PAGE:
So who are these people killing their neighbours? 


They are the forgotten, the ones that the nation would like to hide; many of them are the people who suffered through the final years of apartheid, supporting the ANC and giving their time and energy to the cause.  The common people, those who could not find a way to go abroad, could not be educated in readiness for things to come.  They are the people who danced and sang in the streets when Nelson Mandela was released, the ones whose time had surely come.


But as several images from the past 14 years have shown, their time was not nigh and may never come.  They are the in between people, that cannot be helped because there is no means to assist them.  South Africa has no benefits system; there is no dole for these people to fall back on in times of hardship. They are the urban poor, the statistics that live on less than a dollar or two a day and work in the informal sector, sometimes in the most humbling of conditions.


And therein lies their reason to be angry.  The difference between them and their white collar brethren is that they are competing directly with the illegal immigrants who are pouring into their country.  These people are taking food off their tables, clothes off their backs and money out of their pockets.  South Africa’s extensive immigration laws do not protect the people who are part of these mobs, nor do they benefit from the various black empowerment and affirmative action programmes instituted by the ANC government in a bid to assist them out of their disadvantaged positions.  They are out of reach of the laws that are supposed to help them, and now they are desperate.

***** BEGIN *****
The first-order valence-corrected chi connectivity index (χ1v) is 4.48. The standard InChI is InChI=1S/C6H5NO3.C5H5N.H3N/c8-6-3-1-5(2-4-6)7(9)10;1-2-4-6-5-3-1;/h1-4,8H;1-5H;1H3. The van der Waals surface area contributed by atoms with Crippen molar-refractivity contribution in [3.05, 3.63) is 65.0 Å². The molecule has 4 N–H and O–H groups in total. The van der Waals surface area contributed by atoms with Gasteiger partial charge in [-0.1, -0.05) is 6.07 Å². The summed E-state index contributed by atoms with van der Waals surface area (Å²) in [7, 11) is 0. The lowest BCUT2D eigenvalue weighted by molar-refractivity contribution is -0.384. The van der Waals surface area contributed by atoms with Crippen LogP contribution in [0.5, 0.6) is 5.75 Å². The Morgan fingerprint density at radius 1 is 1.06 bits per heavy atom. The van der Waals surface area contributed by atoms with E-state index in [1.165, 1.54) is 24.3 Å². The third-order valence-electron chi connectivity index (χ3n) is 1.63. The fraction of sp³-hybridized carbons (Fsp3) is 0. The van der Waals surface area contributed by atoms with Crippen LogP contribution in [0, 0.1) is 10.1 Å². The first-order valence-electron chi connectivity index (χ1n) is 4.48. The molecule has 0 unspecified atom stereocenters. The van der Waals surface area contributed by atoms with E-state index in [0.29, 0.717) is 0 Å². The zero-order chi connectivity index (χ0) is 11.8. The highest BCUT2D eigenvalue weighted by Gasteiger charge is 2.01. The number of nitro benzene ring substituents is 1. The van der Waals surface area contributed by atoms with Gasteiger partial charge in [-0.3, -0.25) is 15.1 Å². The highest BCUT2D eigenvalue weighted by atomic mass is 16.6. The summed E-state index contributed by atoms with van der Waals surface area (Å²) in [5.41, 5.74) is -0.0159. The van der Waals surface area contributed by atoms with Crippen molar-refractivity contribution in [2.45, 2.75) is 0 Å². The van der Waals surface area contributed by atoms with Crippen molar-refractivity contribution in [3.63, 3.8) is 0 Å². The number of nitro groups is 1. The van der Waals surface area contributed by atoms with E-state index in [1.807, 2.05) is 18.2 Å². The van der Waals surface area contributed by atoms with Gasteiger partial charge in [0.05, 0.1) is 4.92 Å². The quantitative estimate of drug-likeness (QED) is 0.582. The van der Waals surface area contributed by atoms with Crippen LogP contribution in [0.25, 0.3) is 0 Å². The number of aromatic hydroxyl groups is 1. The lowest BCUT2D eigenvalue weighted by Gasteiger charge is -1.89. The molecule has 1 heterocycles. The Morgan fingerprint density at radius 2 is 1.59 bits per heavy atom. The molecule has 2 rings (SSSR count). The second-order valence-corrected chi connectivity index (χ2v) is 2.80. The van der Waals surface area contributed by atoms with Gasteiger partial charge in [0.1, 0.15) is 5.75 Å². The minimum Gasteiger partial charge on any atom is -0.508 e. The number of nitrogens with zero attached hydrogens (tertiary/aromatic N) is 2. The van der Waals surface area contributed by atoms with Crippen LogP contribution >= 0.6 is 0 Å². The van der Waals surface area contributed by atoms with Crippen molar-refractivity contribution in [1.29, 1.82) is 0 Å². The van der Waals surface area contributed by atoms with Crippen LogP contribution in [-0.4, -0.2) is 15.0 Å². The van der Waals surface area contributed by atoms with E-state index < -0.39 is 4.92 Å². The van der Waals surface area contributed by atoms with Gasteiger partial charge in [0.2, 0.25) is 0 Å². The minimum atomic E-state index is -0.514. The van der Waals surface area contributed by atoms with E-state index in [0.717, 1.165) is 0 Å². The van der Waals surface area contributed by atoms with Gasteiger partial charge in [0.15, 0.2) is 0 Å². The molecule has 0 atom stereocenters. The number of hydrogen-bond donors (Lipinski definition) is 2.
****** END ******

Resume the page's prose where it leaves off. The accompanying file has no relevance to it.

They are feeling the changes in the world economy more acutely than their well-heeled country men and have decided to make themselves heard.  Last year they got rid of Thabo Mbeki, perceived as an elitist academic, as head of the ANC and replaced him with Jacob Zuma, a supposed man of the people.  This year they are attacking the illegal immigrants that are themselves mostly fleeing from economic hardship in Zimbabwe.


The unfortunate thing about this situation is that there is very little that can be done.  Prices may be fixed as the government in Haiti proceeded to do in a bid to ensure people are able to afford the basics, but subsidising anything costs money and the middle classes in South Africa are already feeling the pinch of relatively high interest and tax rates as well as the effects of the falling Rand.  Introduction of a high minimum wage would discourage the informal sector and result in several of these people losing their jobs, exacerbating the problem. 


So as I counter helpful arguments with unhelpful answers, you may ask what is the solution?  Unfortunately the solution can only come about as a result of something the rioters don’t have.  Time.  Time for the reforms to bear fruit, time for this fruit to trickle down to the urban poor.  But perhaps by then it will be too late.
Picture by Sipiwe Sibeko/Reuters